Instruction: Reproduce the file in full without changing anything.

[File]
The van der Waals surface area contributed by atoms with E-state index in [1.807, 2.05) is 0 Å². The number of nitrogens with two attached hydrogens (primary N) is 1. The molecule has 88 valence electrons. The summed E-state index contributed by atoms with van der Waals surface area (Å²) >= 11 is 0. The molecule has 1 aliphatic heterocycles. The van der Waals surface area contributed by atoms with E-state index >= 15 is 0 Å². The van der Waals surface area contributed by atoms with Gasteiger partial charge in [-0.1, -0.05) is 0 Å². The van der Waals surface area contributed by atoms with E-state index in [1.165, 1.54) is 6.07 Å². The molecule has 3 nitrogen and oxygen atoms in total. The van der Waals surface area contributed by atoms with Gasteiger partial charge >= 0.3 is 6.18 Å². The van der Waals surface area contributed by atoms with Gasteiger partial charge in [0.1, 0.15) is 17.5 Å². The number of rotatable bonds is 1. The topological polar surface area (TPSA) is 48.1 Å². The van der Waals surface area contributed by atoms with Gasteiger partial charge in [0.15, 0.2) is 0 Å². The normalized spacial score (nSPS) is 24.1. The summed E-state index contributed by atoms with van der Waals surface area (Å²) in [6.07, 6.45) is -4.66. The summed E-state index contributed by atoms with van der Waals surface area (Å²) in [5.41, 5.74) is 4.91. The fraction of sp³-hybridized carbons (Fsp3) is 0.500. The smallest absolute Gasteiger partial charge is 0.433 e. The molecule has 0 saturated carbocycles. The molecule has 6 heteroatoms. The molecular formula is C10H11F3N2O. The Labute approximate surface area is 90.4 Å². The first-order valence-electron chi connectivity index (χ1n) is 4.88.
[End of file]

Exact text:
The van der Waals surface area contributed by atoms with E-state index in [1.807, 2.05) is 0 Å². The number of nitrogens with two attached hydrogens (primary N) is 1. The molecule has 88 valence electrons. The summed E-state index contributed by atoms with van der Waals surface area (Å²) >= 11 is 0. The molecule has 1 aliphatic heterocycles. The van der Waals surface area contributed by atoms with E-state index >= 15 is 0 Å². The van der Waals surface area contributed by atoms with Gasteiger partial charge in [-0.1, -0.05) is 0 Å². The van der Waals surface area contributed by atoms with E-state index in [1.165, 1.54) is 6.07 Å². The molecule has 3 nitrogen and oxygen atoms in total. The van der Waals surface area contributed by atoms with Gasteiger partial charge >= 0.3 is 6.18 Å². The van der Waals surface area contributed by atoms with Gasteiger partial charge in [0.1, 0.15) is 17.5 Å². The number of rotatable bonds is 1. The topological polar surface area (TPSA) is 48.1 Å². The van der Waals surface area contributed by atoms with Gasteiger partial charge in [0.15, 0.2) is 0 Å². The normalized spacial score (nSPS) is 24.1. The summed E-state index contributed by atoms with van der Waals surface area (Å²) in [6.07, 6.45) is -4.66. The summed E-state index contributed by atoms with van der Waals surface area (Å²) in [5.41, 5.74) is 4.91. The fraction of sp³-hybridized carbons (Fsp3) is 0.500. The smallest absolute Gasteiger partial charge is 0.433 e. The molecule has 0 saturated carbocycles. The molecule has 6 heteroatoms. The molecular formula is C10H11F3N2O. The Labute approximate surface area is 90.4 Å². The first-order valence-electron chi connectivity index (χ1n) is 4.88.